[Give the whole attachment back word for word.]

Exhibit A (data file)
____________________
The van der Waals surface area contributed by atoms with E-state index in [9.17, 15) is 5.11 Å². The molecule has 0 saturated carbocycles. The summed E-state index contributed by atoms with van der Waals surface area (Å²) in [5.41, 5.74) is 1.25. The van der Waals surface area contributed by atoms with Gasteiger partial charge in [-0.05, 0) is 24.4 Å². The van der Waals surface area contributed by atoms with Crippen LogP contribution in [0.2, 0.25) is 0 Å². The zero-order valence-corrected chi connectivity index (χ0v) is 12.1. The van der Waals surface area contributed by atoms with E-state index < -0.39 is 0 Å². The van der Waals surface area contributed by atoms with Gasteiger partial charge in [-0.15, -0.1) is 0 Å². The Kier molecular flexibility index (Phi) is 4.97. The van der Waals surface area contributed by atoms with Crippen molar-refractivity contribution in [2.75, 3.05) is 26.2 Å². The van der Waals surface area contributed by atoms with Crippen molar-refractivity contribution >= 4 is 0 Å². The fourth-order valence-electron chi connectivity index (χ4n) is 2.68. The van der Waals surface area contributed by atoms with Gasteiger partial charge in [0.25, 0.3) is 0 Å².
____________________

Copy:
The van der Waals surface area contributed by atoms with E-state index in [9.17, 15) is 5.11 Å². The molecule has 0 saturated carbocycles. The summed E-state index contributed by atoms with van der Waals surface area (Å²) in [5.41, 5.74) is 1.25. The van der Waals surface area contributed by atoms with Gasteiger partial charge in [-0.05, 0) is 24.4 Å². The van der Waals surface area contributed by atoms with Crippen LogP contribution in [0.2, 0.25) is 0 Å². The zero-order valence-corrected chi connectivity index (χ0v) is 12.1. The van der Waals surface area contributed by atoms with E-state index < -0.39 is 0 Å². The van der Waals surface area contributed by atoms with Gasteiger partial charge in [-0.15, -0.1) is 0 Å². The Kier molecular flexibility index (Phi) is 4.97. The van der Waals surface area contributed by atoms with Crippen molar-refractivity contribution in [2.75, 3.05) is 26.2 Å². The van der Waals surface area contributed by atoms with Crippen molar-refractivity contribution >= 4 is 0 Å². The fourth-order valence-electron chi connectivity index (χ4n) is 2.68. The van der Waals surface area contributed by atoms with Gasteiger partial charge in [0.25, 0.3) is 0 Å².